As I wrote in my column about the SOGIE Equality Act, those who are in positions of privilege rarely see the need to change the status quo. A heterosexual man who is not vulnerable due to some other characteristic (such as poverty or disability) can walk into a space and feel completely safe, while a woman in the exact same situation will feel justified anxiety. When society has been created with you (a man) as the standard, it’s only natural that the status quo will not place you in jeopardy. All this means is that the dangers do not apply to you, not that the dangers aren’t real.

To paraphrase the idea that Margaret Atwood conveyed: men are afraid that women will laugh at them; women are afraid that men will kill them.

The first step to stopping violence against women is to realize the scope of the problem, and the structures and practices that allow this violence to happen. A sexist comment on social media is nowhere near the same degree of harm as a sexual assault – but it’s important to recognize that not only do both cause harm, they inhabit the same continuum. Violence done by words helps create an environment of violence, one where it becomes “common sense” to believe, for instance, that what a woman wears can compel a man to sexually assault her, where the victim becomes somehow complicit, if not the one completely to blame. And when the victim herself holds this belief – that can be the greatest harm of all.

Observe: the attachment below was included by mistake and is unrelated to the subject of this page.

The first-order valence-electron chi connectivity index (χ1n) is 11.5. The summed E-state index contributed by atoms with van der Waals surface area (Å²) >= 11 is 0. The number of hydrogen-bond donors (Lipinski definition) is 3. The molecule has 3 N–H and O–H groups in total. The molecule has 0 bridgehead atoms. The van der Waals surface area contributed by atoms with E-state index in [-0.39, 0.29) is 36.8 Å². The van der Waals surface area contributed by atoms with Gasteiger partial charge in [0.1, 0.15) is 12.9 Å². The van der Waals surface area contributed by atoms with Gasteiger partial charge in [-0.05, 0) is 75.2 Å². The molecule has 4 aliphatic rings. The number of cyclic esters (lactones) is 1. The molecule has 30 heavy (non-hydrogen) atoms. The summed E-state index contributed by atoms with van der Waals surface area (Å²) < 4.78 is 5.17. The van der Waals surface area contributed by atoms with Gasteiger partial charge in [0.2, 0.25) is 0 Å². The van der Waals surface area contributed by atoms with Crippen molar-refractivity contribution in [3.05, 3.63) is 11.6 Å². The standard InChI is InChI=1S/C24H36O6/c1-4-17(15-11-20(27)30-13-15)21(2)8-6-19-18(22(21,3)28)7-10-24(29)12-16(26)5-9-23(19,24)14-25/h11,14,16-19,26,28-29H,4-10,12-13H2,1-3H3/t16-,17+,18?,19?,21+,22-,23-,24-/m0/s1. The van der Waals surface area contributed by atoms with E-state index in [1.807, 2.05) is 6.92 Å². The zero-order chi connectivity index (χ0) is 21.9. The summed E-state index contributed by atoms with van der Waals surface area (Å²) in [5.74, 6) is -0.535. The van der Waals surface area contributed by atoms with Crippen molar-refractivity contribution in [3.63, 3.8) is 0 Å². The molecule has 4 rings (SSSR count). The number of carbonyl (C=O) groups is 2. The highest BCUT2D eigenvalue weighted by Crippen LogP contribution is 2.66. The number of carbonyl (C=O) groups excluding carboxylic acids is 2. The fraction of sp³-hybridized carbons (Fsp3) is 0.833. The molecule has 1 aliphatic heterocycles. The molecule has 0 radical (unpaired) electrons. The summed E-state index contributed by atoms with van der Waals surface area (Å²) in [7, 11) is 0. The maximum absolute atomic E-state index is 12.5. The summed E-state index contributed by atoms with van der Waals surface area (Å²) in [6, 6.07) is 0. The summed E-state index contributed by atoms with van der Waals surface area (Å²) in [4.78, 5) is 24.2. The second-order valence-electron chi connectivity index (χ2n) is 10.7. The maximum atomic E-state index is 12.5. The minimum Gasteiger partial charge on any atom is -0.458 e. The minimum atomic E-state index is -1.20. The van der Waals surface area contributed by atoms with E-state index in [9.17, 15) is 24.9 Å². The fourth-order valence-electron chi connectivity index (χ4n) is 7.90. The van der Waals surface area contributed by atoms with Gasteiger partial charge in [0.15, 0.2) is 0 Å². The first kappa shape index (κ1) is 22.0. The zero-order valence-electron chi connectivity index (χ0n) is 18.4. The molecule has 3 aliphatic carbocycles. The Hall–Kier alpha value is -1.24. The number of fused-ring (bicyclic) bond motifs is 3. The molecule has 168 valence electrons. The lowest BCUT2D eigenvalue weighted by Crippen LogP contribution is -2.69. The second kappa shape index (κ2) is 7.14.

There is a reason that the WHO’s definition of violence explicitly includes violence against the self. The worst violence is the one that makes the victims complicit in their suffering, which makes them inflict it against themselves. There is no escape from one’s self, no reprieve and no mercy.

In my last column, I spoke about how one of the things that make us human beings who we are is how susceptible our development is to the environment we grow up in. Right now, in the Philippines and many other places, that environment is one where simply being a woman makes you a target. A 2016 SWS survey found that in Quezon City – with a population of over 3 million at the time – 3 in 5 women said they had been sexually harassed during their lifetime. Documents from the Philippine Commission on Women revealed that in 2013 one in five women aged 15-49 had experienced physical abuse, and 1 in 7 married women had been physically harmed by their husbands… and a horrifying 14 percent of married women surveyed actually believed that a husband is justified in beating his wife in at least one of the following circumstances: if she burns the food, if she argues with him, if she goes out without telling him, if she neglects the children and if she refuses to have sexual intercourse with him.

When we think of “violence,” I want this kind of mentality to be at the top of the list.

There is no peace without equality, and there is no equality until we all recognize the violence that surrounds women, and do our part to stand against it.